April was Autism Awareness Month so I decided to read The Horse Boy. I had first heard this story when I watched their documentary on Independent Lens on PBS. I didn't know it was also a book, but stumbled upon it in the horse section at Bookmans and felt I had to pick it up.
The Horse Boy is the story of Rupert, his wife Kristin, and their son Rowan, who was diagnosed with autism when he was 2 1/2 years old. They struggle with different suggested methods to help his autism, which were not only costly but seemed to make no difference with his speech delay, his inability to connect with others, and his habit of pooping his pants. In fact, his therapy seemed to be making his uncontrollable tantrums even worse.
Rupert is a journalist who, if I remember correctly when Rowan was about 4, was working on a story about Bushmen from the Kalahari Desert who were struggling with their government over land rights. Some Bushmen healers performed a healing on Rowan and he showed marked improvement for a few days after.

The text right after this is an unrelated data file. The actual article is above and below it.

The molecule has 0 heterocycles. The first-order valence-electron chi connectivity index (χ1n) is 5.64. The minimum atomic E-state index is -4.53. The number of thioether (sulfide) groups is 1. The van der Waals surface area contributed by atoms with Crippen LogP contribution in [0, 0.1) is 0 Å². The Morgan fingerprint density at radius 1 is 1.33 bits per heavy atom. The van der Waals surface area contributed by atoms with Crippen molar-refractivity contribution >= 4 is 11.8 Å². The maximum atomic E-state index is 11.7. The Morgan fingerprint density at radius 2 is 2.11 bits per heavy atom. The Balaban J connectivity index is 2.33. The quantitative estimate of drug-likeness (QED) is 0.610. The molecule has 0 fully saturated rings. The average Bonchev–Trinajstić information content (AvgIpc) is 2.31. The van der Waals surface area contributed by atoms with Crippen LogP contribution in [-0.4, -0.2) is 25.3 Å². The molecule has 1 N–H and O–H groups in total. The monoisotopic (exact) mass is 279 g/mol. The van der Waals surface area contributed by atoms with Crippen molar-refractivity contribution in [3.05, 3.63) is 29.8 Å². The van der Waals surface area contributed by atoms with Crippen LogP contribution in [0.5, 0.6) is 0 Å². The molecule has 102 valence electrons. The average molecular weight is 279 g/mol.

Rupert also noticed that his son had a strange connection to animals. Rupert was raised around horses and noticed that whenever Rowan approached a horse it immediately dropped its head in submission. Between the Bushmen healers and the horses he gets it in his head to take Rowan to Mongolia on a healing journey, because Mongolia is the birthplace of the horse and known for its powerful shamans. He even consults Temple Grandin when he comes up with the idea to see what she thinks. She basically tells him he should do it because so little is known about autism and at the very least it can be eliminated as something that doesn't help.
The bulk of the book is the family's journey (when Rowan is 7) through Mongolia on horseback and in a van as they visit various healers. The shaman are so thankful for Rupert's faith in them because when China occupied Mongolia the Mongolians could have been jailed just for having a drum. After the communist era, shamanism had died off somewhat and has only recently made a stronger comeback.
I won't tell you what happens during their quest to help Rowan but the story really struck a chord with me. It was heartbreaking to see what parents of an autistic child go through, and amazing to learn what the Shaman say and do for Rowan.
I didn't finish the book until May, but I think it's ok to be aware of autism in May also.